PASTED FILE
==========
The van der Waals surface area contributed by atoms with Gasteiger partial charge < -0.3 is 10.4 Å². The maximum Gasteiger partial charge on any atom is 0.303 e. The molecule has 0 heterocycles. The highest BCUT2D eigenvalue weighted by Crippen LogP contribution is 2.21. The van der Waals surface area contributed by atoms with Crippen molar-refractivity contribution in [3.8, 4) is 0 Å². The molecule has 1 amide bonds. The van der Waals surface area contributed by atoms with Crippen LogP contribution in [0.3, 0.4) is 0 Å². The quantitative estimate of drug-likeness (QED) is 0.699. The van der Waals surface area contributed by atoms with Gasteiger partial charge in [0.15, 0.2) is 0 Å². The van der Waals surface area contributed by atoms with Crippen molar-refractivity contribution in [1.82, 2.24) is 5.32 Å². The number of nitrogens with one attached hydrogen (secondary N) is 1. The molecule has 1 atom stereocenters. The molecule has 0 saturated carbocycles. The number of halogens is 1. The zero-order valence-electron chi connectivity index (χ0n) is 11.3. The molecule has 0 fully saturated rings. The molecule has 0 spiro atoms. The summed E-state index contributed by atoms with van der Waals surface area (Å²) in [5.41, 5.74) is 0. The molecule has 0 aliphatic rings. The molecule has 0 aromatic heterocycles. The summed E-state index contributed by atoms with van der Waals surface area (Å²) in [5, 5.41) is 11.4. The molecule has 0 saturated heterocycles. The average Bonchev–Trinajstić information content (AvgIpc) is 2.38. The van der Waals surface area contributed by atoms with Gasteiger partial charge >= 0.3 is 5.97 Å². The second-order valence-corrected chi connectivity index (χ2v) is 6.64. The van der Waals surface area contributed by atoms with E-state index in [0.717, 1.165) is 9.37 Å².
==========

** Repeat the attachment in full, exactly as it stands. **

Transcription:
The van der Waals surface area contributed by atoms with Gasteiger partial charge < -0.3 is 10.4 Å². The maximum Gasteiger partial charge on any atom is 0.303 e. The molecule has 0 heterocycles. The highest BCUT2D eigenvalue weighted by Crippen LogP contribution is 2.21. The van der Waals surface area contributed by atoms with Crippen molar-refractivity contribution in [3.8, 4) is 0 Å². The molecule has 1 amide bonds. The van der Waals surface area contributed by atoms with Crippen LogP contribution in [0.3, 0.4) is 0 Å². The quantitative estimate of drug-likeness (QED) is 0.699. The van der Waals surface area contributed by atoms with Gasteiger partial charge in [0.15, 0.2) is 0 Å². The van der Waals surface area contributed by atoms with Crippen molar-refractivity contribution in [1.82, 2.24) is 5.32 Å². The number of nitrogens with one attached hydrogen (secondary N) is 1. The molecule has 1 atom stereocenters. The molecule has 0 saturated carbocycles. The number of halogens is 1. The zero-order valence-electron chi connectivity index (χ0n) is 11.3. The molecule has 0 fully saturated rings. The molecule has 0 spiro atoms. The summed E-state index contributed by atoms with van der Waals surface area (Å²) in [5.41, 5.74) is 0. The molecule has 0 aliphatic rings. The molecule has 0 aromatic heterocycles. The summed E-state index contributed by atoms with van der Waals surface area (Å²) in [5, 5.41) is 11.4. The molecule has 0 saturated heterocycles. The average Bonchev–Trinajstić information content (AvgIpc) is 2.38. The van der Waals surface area contributed by atoms with Gasteiger partial charge >= 0.3 is 5.97 Å². The second-order valence-corrected chi connectivity index (χ2v) is 6.64. The van der Waals surface area contributed by atoms with E-state index in [0.717, 1.165) is 9.37 Å².